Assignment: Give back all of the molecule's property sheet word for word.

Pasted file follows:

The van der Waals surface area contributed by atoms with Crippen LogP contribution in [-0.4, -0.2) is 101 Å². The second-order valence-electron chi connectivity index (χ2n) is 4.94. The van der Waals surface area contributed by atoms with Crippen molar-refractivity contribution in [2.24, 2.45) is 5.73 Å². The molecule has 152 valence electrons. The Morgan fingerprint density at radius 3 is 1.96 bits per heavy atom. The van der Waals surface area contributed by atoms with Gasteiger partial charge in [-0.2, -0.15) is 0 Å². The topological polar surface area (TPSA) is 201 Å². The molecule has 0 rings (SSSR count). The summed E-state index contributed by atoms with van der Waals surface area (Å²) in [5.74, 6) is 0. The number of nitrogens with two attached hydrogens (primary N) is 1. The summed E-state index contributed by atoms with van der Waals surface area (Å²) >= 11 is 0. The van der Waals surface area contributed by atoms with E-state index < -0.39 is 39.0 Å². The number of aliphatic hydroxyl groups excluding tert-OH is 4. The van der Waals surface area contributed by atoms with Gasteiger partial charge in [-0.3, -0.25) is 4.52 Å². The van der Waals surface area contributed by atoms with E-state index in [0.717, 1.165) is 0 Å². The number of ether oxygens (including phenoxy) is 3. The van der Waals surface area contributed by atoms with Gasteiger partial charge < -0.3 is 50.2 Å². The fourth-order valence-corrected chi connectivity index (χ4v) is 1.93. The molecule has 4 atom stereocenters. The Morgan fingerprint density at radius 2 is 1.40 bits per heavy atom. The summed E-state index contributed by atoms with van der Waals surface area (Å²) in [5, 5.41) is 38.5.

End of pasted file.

The van der Waals surface area contributed by atoms with Crippen LogP contribution in [-0.4, -0.2) is 101 Å². The second-order valence-electron chi connectivity index (χ2n) is 4.94. The van der Waals surface area contributed by atoms with Crippen molar-refractivity contribution in [2.24, 2.45) is 5.73 Å². The molecule has 152 valence electrons. The Morgan fingerprint density at radius 3 is 1.96 bits per heavy atom. The van der Waals surface area contributed by atoms with Gasteiger partial charge in [-0.2, -0.15) is 0 Å². The topological polar surface area (TPSA) is 201 Å². The molecule has 0 rings (SSSR count). The summed E-state index contributed by atoms with van der Waals surface area (Å²) in [5.74, 6) is 0. The number of nitrogens with two attached hydrogens (primary N) is 1. The summed E-state index contributed by atoms with van der Waals surface area (Å²) >= 11 is 0. The van der Waals surface area contributed by atoms with E-state index < -0.39 is 39.0 Å². The number of aliphatic hydroxyl groups excluding tert-OH is 4. The van der Waals surface area contributed by atoms with Gasteiger partial charge in [-0.3, -0.25) is 4.52 Å². The van der Waals surface area contributed by atoms with E-state index in [0.717, 1.165) is 0 Å². The number of ether oxygens (including phenoxy) is 3. The van der Waals surface area contributed by atoms with Gasteiger partial charge < -0.3 is 50.2 Å². The fourth-order valence-corrected chi connectivity index (χ4v) is 1.93. The molecule has 4 atom stereocenters. The Morgan fingerprint density at radius 2 is 1.40 bits per heavy atom. The summed E-state index contributed by atoms with van der Waals surface area (Å²) in [5, 5.41) is 38.5.